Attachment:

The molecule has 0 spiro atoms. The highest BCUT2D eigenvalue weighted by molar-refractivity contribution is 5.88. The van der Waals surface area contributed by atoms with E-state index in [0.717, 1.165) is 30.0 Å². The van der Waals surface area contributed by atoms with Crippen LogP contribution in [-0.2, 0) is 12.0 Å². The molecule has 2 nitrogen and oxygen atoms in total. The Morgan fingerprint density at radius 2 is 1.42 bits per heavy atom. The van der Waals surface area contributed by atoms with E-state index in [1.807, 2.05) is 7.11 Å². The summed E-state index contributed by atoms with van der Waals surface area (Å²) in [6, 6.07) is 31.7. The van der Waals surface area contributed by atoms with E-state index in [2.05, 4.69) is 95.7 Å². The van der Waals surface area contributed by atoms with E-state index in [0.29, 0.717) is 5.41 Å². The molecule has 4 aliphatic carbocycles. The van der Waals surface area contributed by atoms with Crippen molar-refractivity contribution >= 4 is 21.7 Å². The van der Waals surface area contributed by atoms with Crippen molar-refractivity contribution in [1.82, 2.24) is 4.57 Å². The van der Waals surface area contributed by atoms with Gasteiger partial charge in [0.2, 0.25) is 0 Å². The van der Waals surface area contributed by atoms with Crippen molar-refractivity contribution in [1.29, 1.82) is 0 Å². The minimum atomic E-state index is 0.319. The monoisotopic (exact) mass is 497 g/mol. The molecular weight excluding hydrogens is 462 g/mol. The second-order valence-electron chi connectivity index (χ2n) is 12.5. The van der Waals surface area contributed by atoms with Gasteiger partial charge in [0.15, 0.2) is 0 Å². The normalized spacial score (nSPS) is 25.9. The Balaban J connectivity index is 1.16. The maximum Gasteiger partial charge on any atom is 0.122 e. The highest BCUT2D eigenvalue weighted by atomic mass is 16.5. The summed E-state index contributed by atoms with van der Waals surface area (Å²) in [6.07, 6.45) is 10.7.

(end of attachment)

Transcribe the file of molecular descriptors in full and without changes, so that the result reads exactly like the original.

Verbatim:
The molecule has 0 spiro atoms. The highest BCUT2D eigenvalue weighted by molar-refractivity contribution is 5.88. The van der Waals surface area contributed by atoms with E-state index in [0.717, 1.165) is 30.0 Å². The van der Waals surface area contributed by atoms with Crippen LogP contribution in [-0.2, 0) is 12.0 Å². The molecule has 2 nitrogen and oxygen atoms in total. The Morgan fingerprint density at radius 2 is 1.42 bits per heavy atom. The van der Waals surface area contributed by atoms with E-state index in [1.807, 2.05) is 7.11 Å². The summed E-state index contributed by atoms with van der Waals surface area (Å²) in [6, 6.07) is 31.7. The van der Waals surface area contributed by atoms with E-state index in [2.05, 4.69) is 95.7 Å². The van der Waals surface area contributed by atoms with E-state index in [0.29, 0.717) is 5.41 Å². The molecule has 4 aliphatic carbocycles. The van der Waals surface area contributed by atoms with Crippen molar-refractivity contribution >= 4 is 21.7 Å². The van der Waals surface area contributed by atoms with Crippen molar-refractivity contribution in [1.82, 2.24) is 4.57 Å². The van der Waals surface area contributed by atoms with Gasteiger partial charge in [0.2, 0.25) is 0 Å². The van der Waals surface area contributed by atoms with Crippen molar-refractivity contribution in [1.29, 1.82) is 0 Å². The minimum atomic E-state index is 0.319. The monoisotopic (exact) mass is 497 g/mol. The molecular weight excluding hydrogens is 462 g/mol. The second-order valence-electron chi connectivity index (χ2n) is 12.5. The van der Waals surface area contributed by atoms with Gasteiger partial charge in [0.15, 0.2) is 0 Å². The normalized spacial score (nSPS) is 25.9. The Balaban J connectivity index is 1.16. The maximum Gasteiger partial charge on any atom is 0.122 e. The highest BCUT2D eigenvalue weighted by atomic mass is 16.5. The summed E-state index contributed by atoms with van der Waals surface area (Å²) in [6.07, 6.45) is 10.7.